FEDERAL FUNDING

Last month, the FEC sent each of the two major parties $14,924,000 to pay for their national conventions.

Also, the FEC sent Ralph Nader another $298,759, in addition to the $100,000 he had received in June. He is the only minor party or independent presidential candidate who has received federal matching funds this year.


BOOK REVIEW: GUIDE TO THE 2004 PRESIDENTIAL ELECTION

by Michael L. Goldstein, published in mid-2003 by Congressional Quarterly. Paperback, 136 pages. $19.95.

Guide to the 2004 Presidential Election is a textbook, but it is also a reference book. Although most of the pages are text, the book has also tables covering virtually every bit of statistical data that one can imagine, concerning this yearís presidential election. It is especially useful for the detail on major party candidate selection processes. However, the author gave a fair share of the book to minor party and independent candidate procedures as well. Goldstein prepares a similar book before each presidential election.


PARTY REVENUE FROM STATE INCOME TAX "CHECK-OFF"

--

Demo.

Rep.

Green

Libít.

Nat. Law

Constitutn

Reform

Independence

Alabama

4,759

7,603

- -

- -

- -

- -

- -

- -

Arizona

18,540

18,213

- -

2,214

- -

- -

- -

- -

Idaho

24,421

24,666

- -

1,738

493

1,409

324

- -

Iowa

79,972

63,165

- -

- -

- -

- -

- -

- -

Kentucky

114,782

110,848

- -

- -

- -

- -

- -

- -

Maine

15,995

5,951

4,902

- -

- -

- -

- -

- -

Minn.

46,318

34,702

6,063

- -

- -

- -

- -

5,467

No. Caro.

357,195

336,322

- -

- -

- -

- -

- -

- -

Ohio.

73,221

73,221

- -

- -

- -

- -

- -

- -

Rhode I.

7,892

4,854

416

- -

- -

- -

- -

- -

Utah

52,358

87,618

4,928

3,332

2,862

- -

- -

- -

Virginia

32,683

19,027

- -

- -

- -

- -

- -

- -

TOTAL

828,136

786,190

16,309

8,446

3,355

1,409

324

5,467

The twelve states named above give state income tax-payers a chance to direct a small contribution to the political party of the taxpayerís choice. The chart above lists the amounts received by each party. Ohio does not let taxpayers decide which party to help, and only lets taxpayers help parties that polled 20% of the vote in the last election. North Carolina only lets taxpayers help parties that have registration of 10%. All the other states include all qualified parties.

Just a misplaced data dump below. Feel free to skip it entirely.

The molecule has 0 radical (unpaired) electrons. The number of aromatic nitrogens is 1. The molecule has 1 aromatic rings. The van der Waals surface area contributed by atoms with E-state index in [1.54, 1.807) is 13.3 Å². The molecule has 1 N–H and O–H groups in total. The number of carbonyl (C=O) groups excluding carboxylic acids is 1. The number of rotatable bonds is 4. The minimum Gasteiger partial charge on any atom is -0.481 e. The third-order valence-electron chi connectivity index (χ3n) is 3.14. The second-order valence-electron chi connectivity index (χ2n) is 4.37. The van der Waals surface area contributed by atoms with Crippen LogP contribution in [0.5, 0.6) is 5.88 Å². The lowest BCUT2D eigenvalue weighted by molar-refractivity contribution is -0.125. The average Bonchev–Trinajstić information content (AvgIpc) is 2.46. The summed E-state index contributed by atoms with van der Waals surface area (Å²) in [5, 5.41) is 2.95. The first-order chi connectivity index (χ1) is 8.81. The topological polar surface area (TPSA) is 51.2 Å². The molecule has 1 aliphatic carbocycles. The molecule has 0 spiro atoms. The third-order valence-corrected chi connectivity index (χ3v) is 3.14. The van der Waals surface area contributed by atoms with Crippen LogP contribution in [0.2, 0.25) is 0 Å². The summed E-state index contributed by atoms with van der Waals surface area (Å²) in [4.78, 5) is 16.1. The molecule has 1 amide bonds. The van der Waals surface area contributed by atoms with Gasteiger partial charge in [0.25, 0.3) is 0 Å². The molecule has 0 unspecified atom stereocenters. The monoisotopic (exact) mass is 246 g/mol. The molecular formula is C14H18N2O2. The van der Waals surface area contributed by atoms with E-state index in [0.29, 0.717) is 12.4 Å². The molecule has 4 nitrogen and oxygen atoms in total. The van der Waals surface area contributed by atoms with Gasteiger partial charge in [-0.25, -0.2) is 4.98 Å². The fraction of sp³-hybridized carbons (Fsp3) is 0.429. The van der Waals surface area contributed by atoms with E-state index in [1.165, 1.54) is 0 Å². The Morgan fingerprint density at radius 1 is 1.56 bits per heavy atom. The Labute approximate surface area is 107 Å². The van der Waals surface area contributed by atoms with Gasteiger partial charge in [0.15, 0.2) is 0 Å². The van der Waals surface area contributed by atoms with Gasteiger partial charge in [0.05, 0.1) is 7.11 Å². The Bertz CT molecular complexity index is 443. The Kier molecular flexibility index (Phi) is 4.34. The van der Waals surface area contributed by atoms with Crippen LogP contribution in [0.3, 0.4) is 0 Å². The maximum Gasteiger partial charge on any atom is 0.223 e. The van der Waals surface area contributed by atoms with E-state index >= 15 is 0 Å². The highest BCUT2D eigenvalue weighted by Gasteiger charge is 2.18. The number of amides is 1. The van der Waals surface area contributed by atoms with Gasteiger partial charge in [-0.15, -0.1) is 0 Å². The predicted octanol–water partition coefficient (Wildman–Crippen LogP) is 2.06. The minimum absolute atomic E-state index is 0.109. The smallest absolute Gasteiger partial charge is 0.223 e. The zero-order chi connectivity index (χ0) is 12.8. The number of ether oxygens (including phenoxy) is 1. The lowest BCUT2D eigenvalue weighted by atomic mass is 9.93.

This is the first time Rhode Island included the Greens in the tax check-off, even though the party has been qualified since 2000.


2004 PETITIONING FOR PRESIDENT

STATE
REQUIREMENTS
SIGNATURES COLLECTED
DEADLINE
later method
--
FULL PARTY
CAND.
LIB'T
GREEN
NADER
CONSTI.
*SWP

Alabama

41,012

5,000

*550

*550

*4,000

*6,000

0

Sep 6

Alaska

(reg) 6,937

#2,845

already on

already on

*2,500

already on

0

Aug 4

Arizona

16,348

14,694

already on

0

*too late

*too late

too late

Jun 9

Arkansas

10,000

1,000

*finished

*finished

*finished

*finished

0

Aug 2

California

(reg) 77,389

153,035

already on

already on

*90,000

already on

0

Aug 6

Colorado

(reg) 1,000

#pay fee

already on

already on

*already on

already on

already on

July 5

Connecticut

no procedure

#7,500

*4,500

already on

*8,000

*7,000

0

*Aug 4

Delaware

(reg) 259

5,184

already on

already on

*finished

already on

0

Aug 21

D.C.

no procedure

*3,567

*500

already on

*200

*0

300

Aug 17

Florida

be organized

93,024

already on

already on

*already on

already on

already on

Sep 1

Georgia

37,153

#37,153

already on

*too late

*too late

*too late

*too late

July 13

Hawaii

677

3,711

already on

already on

*500

*1,200

0

Sep 3

Idaho

10,033

5,017

already on

5,500

*2,500

already on

0

Aug 31

Illinois

no procedure

#25,000

*already on

too late

*in court

too late

too late

Jun 21

Indiana

no procedure

#29,553

already on

*too late

*too late

*too late

too late

Jun 30

Iowa

no procedure

#1,500

*1,200

*1,100

*500

*300

500

Aug 13

Kansas

16,714

5,000

already on

0

*3,000

finished

0

Aug 2

Kentucky

no procedure

#5,000

*1,500

*100

*600

*3,000

0

Aug 26

Louisiana

(reg.) 128,120

#pay fee

0

0

0

0

0

Sep 7

Maine

25,260

#4,000

*3,500

already on

*1,200

*finished

0

Aug 9

Maryland

10,000

27,899

*already on

already on

*finished

already on

0

Aug 2

Mass.

est. (reg) 38,000

#10,000

already on

already on

*finished

*too late

too late

July 27

Michigan

31,776

31,776

*unsettled

already on

*finished

already on

0

July 15

Minnesota

112,557

#2,000

0

already on

*400

*already on

0

Sep 14

Mississippi

be organized

#1,000

already on

already on

*already on

already on

200

Sep 3

Missouri

undetermined

10,000

already on

*finished

*finished

*finished

0

July 26

Montana

5,000

#5,000

already on

already on

*virtual on

already on

0

July 28

Nebraska

4,810

2,500

already on

*finished

*500

*already on

300

Aug 24

Nevada

5,019

5,019

already on

already on

*already on

already on

0

July 9

New Hamp.

13,260

#3,000

*2,800

0

*500

finished

0

Aug 11

New Jersey

no procedure

#800

*finished

*finished

*finished

*finished

0

July 26

New Mexico

2,422

14,527

already on

already on

*3,500

already on

0

Sep 7

New York

no procedure

#15,000

*8,000

*2,500

*12,000

0

10,000

Aug 17

No. Carolina

58,842

100,533

already on

*too late

*too late

*too late

too late

Jul 6

North Dakota

7,000

#4,000

*900

*0

*400

*1,600

300

Sep 3

Ohio

32,290

5,000

in court

*700

*2,000

*already on

0

Aug 19

Oklahoma

51,781

37,027

in court

*too late

*too late

*too late

too late

Jul 15

Oregon

18,864

15,306

already on

already on

*2,000

already on

0

Aug 24

Penn.

no procedure

25,697

*finished

*finished

*finished

*finished

0

Aug 2

Rhode Island

16,592

#1,000

*200

already on

*50

*150

0

Sep 3

So. Carolina

10,000

10,000

already on

already on

*already on

already on

too late

Jul 15

South Dakota

8,364

#3,346

already on

0

*1,000

already on

0

Aug 3

Tennessee

41,322

*275

*300

0

*50

*250

60

Aug 19

Texas

45,540

64,077

*already on

too late

in court

too late

too late

May 24

Utah

2,000

#1,000

already on

already on

*100